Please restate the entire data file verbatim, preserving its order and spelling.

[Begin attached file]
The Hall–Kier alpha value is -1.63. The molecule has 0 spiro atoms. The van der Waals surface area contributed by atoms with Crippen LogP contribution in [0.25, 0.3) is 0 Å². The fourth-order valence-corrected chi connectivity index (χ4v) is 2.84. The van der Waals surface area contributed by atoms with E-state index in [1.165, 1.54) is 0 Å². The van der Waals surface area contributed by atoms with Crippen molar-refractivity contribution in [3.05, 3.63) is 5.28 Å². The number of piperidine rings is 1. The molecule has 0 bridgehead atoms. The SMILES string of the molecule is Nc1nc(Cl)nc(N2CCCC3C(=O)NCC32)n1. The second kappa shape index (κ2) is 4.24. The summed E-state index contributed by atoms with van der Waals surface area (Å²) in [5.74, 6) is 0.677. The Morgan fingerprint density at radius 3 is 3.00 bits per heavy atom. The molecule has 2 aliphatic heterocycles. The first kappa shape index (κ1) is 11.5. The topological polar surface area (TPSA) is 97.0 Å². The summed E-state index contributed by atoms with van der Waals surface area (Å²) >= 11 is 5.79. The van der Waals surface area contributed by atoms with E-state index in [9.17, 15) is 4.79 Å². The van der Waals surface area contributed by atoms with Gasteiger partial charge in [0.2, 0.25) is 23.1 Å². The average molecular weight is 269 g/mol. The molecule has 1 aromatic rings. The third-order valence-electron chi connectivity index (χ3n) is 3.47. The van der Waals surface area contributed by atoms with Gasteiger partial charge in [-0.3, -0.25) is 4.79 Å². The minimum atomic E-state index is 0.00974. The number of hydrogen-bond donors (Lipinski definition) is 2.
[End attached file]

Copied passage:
The Hall–Kier alpha value is -1.63. The molecule has 0 spiro atoms. The van der Waals surface area contributed by atoms with Crippen LogP contribution in [0.25, 0.3) is 0 Å². The fourth-order valence-corrected chi connectivity index (χ4v) is 2.84. The van der Waals surface area contributed by atoms with E-state index in [1.165, 1.54) is 0 Å². The van der Waals surface area contributed by atoms with Crippen molar-refractivity contribution in [3.05, 3.63) is 5.28 Å². The number of piperidine rings is 1. The molecule has 0 bridgehead atoms. The SMILES string of the molecule is Nc1nc(Cl)nc(N2CCCC3C(=O)NCC32)n1. The second kappa shape index (κ2) is 4.24. The summed E-state index contributed by atoms with van der Waals surface area (Å²) in [5.74, 6) is 0.677. The Morgan fingerprint density at radius 3 is 3.00 bits per heavy atom. The molecule has 2 aliphatic heterocycles. The first kappa shape index (κ1) is 11.5. The topological polar surface area (TPSA) is 97.0 Å². The summed E-state index contributed by atoms with van der Waals surface area (Å²) >= 11 is 5.79. The van der Waals surface area contributed by atoms with E-state index in [9.17, 15) is 4.79 Å². The van der Waals surface area contributed by atoms with Gasteiger partial charge in [0.2, 0.25) is 23.1 Å². The average molecular weight is 269 g/mol. The molecule has 1 aromatic rings. The third-order valence-electron chi connectivity index (χ3n) is 3.47. The van der Waals surface area contributed by atoms with Gasteiger partial charge in [-0.3, -0.25) is 4.79 Å². The minimum atomic E-state index is 0.00974. The number of hydrogen-bond donors (Lipinski definition) is 2.